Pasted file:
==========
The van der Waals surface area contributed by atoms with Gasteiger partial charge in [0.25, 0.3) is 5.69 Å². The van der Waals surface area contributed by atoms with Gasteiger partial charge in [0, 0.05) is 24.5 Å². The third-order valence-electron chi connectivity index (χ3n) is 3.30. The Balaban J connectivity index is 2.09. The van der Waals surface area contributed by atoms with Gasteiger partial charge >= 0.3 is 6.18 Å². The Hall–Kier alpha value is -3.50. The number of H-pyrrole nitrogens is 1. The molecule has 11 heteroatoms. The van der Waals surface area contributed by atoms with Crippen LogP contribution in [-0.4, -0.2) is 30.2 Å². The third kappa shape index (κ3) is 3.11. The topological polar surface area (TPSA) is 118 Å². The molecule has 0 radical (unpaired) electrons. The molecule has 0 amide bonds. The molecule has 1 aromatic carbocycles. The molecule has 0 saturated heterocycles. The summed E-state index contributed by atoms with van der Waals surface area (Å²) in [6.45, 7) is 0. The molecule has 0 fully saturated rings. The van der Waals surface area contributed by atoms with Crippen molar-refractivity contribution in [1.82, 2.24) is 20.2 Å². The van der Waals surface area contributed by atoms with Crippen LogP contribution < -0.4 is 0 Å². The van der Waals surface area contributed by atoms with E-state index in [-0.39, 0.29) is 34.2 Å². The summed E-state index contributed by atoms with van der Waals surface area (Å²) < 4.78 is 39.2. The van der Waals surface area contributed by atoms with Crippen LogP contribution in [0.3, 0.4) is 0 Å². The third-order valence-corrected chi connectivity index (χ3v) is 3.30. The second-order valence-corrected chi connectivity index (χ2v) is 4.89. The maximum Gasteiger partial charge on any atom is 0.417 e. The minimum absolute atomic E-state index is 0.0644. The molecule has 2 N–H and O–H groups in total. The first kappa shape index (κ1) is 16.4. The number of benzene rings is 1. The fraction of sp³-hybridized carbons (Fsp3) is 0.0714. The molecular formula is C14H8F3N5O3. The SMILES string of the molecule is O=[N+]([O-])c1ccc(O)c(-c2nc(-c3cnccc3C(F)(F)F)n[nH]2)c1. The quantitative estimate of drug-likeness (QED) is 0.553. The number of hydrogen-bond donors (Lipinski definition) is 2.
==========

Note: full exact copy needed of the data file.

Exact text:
The van der Waals surface area contributed by atoms with Gasteiger partial charge in [0.25, 0.3) is 5.69 Å². The van der Waals surface area contributed by atoms with Gasteiger partial charge in [0, 0.05) is 24.5 Å². The third-order valence-electron chi connectivity index (χ3n) is 3.30. The Balaban J connectivity index is 2.09. The van der Waals surface area contributed by atoms with Gasteiger partial charge >= 0.3 is 6.18 Å². The Hall–Kier alpha value is -3.50. The number of H-pyrrole nitrogens is 1. The molecule has 11 heteroatoms. The van der Waals surface area contributed by atoms with Crippen LogP contribution in [-0.4, -0.2) is 30.2 Å². The third kappa shape index (κ3) is 3.11. The topological polar surface area (TPSA) is 118 Å². The molecule has 0 radical (unpaired) electrons. The molecule has 0 amide bonds. The molecule has 1 aromatic carbocycles. The molecule has 0 saturated heterocycles. The summed E-state index contributed by atoms with van der Waals surface area (Å²) in [6.45, 7) is 0. The molecule has 0 fully saturated rings. The van der Waals surface area contributed by atoms with Crippen molar-refractivity contribution in [1.82, 2.24) is 20.2 Å². The van der Waals surface area contributed by atoms with Crippen LogP contribution < -0.4 is 0 Å². The van der Waals surface area contributed by atoms with E-state index in [-0.39, 0.29) is 34.2 Å². The summed E-state index contributed by atoms with van der Waals surface area (Å²) < 4.78 is 39.2. The van der Waals surface area contributed by atoms with Crippen LogP contribution in [0.3, 0.4) is 0 Å². The third-order valence-corrected chi connectivity index (χ3v) is 3.30. The second-order valence-corrected chi connectivity index (χ2v) is 4.89. The maximum Gasteiger partial charge on any atom is 0.417 e. The minimum absolute atomic E-state index is 0.0644. The molecule has 2 N–H and O–H groups in total. The first kappa shape index (κ1) is 16.4. The number of benzene rings is 1. The fraction of sp³-hybridized carbons (Fsp3) is 0.0714. The molecular formula is C14H8F3N5O3. The SMILES string of the molecule is O=[N+]([O-])c1ccc(O)c(-c2nc(-c3cnccc3C(F)(F)F)n[nH]2)c1. The quantitative estimate of drug-likeness (QED) is 0.553. The number of hydrogen-bond donors (Lipinski definition) is 2.